There have been many concepts floated over the years of how best to change or immigration laws and immigration strategies. It’s not as easy as it looks. If you make one law, it is exploited incorrectly, so you have to make another and another, and eventually you have a bureaucratic quagmire that helps no one – it becomes unfair to our nation and inhumane to those who wish to enter legally. Businesses most often complain, folks like farmers who need labor and have willing folks who want to come work here.
Others who are now legal citizens want to bring over their closest family members, breaking up families is hardly fair, most all agree. Now then, there was an interesting piece in the New York Times on September 8, 2013 titled; “House Republicans in California Find a Struggle on Immigration” by Jennifer Medina which talked about an up and coming Republican representative David Valado and his understanding and care for the Hispanic immigrants in CA.
In a recent speech he highlighted some of the unfair issues and who could disagree, whether it is work visas or immigration laws, we have a system which is not working. Not even close to working is a better way to state it. Of course, taxpayers are worried that we are over burdening our society, social programs, schools, and some say turning our cities into “little Mexicos” which although that sounds like a racist comment, those who make it do see a difference between our modern suburban neighborhoods and those areas were Hispanic Immigrants, legal or otherwise congregate and then call home.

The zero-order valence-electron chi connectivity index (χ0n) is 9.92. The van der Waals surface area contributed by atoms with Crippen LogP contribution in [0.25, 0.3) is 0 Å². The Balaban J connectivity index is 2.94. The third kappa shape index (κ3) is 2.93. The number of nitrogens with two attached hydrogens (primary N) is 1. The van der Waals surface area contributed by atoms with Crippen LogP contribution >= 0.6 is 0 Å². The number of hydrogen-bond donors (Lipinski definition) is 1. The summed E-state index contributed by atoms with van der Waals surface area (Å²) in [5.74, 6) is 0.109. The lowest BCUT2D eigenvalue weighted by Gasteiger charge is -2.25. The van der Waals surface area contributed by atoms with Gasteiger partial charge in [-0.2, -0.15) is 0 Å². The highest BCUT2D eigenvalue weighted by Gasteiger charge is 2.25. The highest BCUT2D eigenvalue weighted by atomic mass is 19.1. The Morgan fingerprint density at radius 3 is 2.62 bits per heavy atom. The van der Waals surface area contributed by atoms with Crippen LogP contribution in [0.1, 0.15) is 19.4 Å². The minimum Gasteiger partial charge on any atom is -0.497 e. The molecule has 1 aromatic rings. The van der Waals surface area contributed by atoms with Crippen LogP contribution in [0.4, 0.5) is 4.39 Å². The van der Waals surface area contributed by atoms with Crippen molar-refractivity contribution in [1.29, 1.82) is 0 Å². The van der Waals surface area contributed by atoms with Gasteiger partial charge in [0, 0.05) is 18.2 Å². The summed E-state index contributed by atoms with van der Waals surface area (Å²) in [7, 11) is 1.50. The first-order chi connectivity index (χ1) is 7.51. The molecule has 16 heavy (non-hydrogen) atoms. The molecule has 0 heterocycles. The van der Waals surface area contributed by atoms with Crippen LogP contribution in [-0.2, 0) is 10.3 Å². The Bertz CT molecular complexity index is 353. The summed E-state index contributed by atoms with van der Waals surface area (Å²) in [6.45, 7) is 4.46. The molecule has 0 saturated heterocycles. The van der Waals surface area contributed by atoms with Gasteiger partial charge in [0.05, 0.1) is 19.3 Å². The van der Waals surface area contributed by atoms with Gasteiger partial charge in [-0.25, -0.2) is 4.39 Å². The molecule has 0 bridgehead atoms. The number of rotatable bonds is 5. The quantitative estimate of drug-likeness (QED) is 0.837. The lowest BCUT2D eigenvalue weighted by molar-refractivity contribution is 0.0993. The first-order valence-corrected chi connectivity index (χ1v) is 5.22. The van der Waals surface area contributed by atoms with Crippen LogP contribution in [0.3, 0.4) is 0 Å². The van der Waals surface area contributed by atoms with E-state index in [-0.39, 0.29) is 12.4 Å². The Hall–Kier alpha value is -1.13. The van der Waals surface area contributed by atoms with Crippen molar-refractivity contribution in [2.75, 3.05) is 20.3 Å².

We do have cultural differences, no one can deny, and although we are a melting pot or claim to be, we are not melting as efficiently as we should. Also, realize we are hardly the only nation with this problem. Europe is under strain from Eastern Europe and the Middle East in a big way, and even our northern partner Canada, has come full circle to realize it’s time for a change in their immigration law too.
The Wall Street Journal had an interesting article on August 31, 2013 titled; “As Disparities Grow, Canada Tightens Its Immigration Rules,” by Alistair MacDonald which discussed how Canada is trying to change their immigration laws to only allow the top tier into their nation, you’d need money, education, and means – more or less.
Should the US follow suit? Should we be more inclined to pick and choose? What about humanity, equality under the law, do they not apply here too, aren’t those our founding principles, or do they count with future immigrants who cannot be afforded those rights until which time they become admitted immigrants under our immigration laws – laws which clearly need revising. Please think on this.